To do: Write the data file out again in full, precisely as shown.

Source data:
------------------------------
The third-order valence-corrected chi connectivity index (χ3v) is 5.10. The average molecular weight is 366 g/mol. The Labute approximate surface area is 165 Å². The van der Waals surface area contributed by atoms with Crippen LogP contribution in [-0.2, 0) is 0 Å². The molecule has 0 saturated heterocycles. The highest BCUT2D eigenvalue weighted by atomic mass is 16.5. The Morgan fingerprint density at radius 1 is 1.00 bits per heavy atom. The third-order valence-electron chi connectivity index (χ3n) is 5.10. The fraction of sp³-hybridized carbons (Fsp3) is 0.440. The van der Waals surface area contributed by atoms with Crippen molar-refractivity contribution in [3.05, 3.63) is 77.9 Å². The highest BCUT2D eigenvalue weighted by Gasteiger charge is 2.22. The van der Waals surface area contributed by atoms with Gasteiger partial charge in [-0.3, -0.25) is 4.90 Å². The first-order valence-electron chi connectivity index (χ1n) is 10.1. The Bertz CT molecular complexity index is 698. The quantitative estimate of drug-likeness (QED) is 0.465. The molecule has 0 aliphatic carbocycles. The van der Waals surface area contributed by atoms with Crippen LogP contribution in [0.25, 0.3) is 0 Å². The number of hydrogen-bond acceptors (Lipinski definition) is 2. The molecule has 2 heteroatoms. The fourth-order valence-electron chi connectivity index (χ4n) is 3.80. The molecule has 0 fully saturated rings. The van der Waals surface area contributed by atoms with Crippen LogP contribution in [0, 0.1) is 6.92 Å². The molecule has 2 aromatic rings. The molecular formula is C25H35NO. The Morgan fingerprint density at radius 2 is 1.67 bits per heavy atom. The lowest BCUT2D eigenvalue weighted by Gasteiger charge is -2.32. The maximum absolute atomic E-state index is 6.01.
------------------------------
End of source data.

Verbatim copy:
The third-order valence-corrected chi connectivity index (χ3v) is 5.10. The average molecular weight is 366 g/mol. The Labute approximate surface area is 165 Å². The van der Waals surface area contributed by atoms with Crippen LogP contribution in [-0.2, 0) is 0 Å². The molecule has 0 saturated heterocycles. The highest BCUT2D eigenvalue weighted by atomic mass is 16.5. The Morgan fingerprint density at radius 1 is 1.00 bits per heavy atom. The third-order valence-electron chi connectivity index (χ3n) is 5.10. The fraction of sp³-hybridized carbons (Fsp3) is 0.440. The van der Waals surface area contributed by atoms with Crippen molar-refractivity contribution in [3.05, 3.63) is 77.9 Å². The highest BCUT2D eigenvalue weighted by Gasteiger charge is 2.22. The van der Waals surface area contributed by atoms with Gasteiger partial charge in [-0.3, -0.25) is 4.90 Å². The first-order valence-electron chi connectivity index (χ1n) is 10.1. The Bertz CT molecular complexity index is 698. The quantitative estimate of drug-likeness (QED) is 0.465. The molecule has 0 aliphatic carbocycles. The van der Waals surface area contributed by atoms with Crippen LogP contribution in [0.25, 0.3) is 0 Å². The number of hydrogen-bond acceptors (Lipinski definition) is 2. The molecule has 2 heteroatoms. The fourth-order valence-electron chi connectivity index (χ4n) is 3.80. The molecule has 0 fully saturated rings. The van der Waals surface area contributed by atoms with Crippen LogP contribution in [0, 0.1) is 6.92 Å². The molecule has 2 aromatic rings. The molecular formula is C25H35NO. The Morgan fingerprint density at radius 2 is 1.67 bits per heavy atom. The lowest BCUT2D eigenvalue weighted by Gasteiger charge is -2.32. The maximum absolute atomic E-state index is 6.01.